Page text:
He goes on to make what he describes as “A modest proposal” for regulating the press.  This involves

the setting up of a statutory printed media regulator, governed by rules authorised by Parliament and designed to ensure a fair inquistorial, rather than adversarial, procedure Such a procedure will place the responsibility for the initiation and conduct of an inquiry on the regulator rather than the complainant, but will afford the respondent a right to full notice and disclosure and a right to be heard at ever stage

The standards to be applied could, he suggests, could perfectly well be those in the PCC’s Code.

The critical element of such a statutory regulator would be, he argues, its powers.  He suggests that the primary tool should be an uncapped power to impose fines, tailored to the gravity of the offence.  Such penalties should be open to appeal or review.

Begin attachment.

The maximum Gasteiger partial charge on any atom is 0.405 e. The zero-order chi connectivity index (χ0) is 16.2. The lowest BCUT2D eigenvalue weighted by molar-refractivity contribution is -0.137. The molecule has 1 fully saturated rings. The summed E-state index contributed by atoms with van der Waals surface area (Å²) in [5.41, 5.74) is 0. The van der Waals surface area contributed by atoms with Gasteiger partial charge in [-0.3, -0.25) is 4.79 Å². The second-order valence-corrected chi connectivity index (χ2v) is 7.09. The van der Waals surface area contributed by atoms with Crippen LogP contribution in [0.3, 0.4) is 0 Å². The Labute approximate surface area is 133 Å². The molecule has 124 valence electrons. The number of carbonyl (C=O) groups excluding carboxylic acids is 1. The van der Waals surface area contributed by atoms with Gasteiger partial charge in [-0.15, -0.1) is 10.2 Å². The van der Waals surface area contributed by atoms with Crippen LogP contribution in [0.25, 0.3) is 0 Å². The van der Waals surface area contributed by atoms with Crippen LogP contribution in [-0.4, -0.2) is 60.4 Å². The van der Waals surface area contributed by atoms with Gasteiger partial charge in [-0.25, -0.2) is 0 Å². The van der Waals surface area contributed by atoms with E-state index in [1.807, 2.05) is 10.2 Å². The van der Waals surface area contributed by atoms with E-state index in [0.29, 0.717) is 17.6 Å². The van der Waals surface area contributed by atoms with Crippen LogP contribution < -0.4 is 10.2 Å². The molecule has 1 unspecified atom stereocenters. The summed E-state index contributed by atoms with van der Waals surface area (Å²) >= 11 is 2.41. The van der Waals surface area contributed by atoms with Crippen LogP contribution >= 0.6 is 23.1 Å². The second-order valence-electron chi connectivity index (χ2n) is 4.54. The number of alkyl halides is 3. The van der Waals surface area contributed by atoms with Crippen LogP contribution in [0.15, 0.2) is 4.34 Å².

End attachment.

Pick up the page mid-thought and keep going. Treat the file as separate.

Sir Stephen argues that the subject-matter of a complaint would not have to be “pigeon-holed” into a legal category and there should be no trade off against civil rights of action.

As to who should be subject to regulation, he suggests that the daily printed media are the obvious candidates.  The fact that international co-operation would be required for internet issues is not a reason for doing nothing now about the mainstream media.

In relation to the non-mainstream media, he suggests a possible solution would be to give the regulator a remit “which allows it to investigate any written publication within the United Kingdom“.

Finally, Sir Stephen rejects the idea of an enforceable right of reply suggesting that the solution is not problematical

“the press should remain free to refuse to publish a required correction or retraction following an adverse adjudicatiion, but if it does so any regulatory fine should rise steeply”.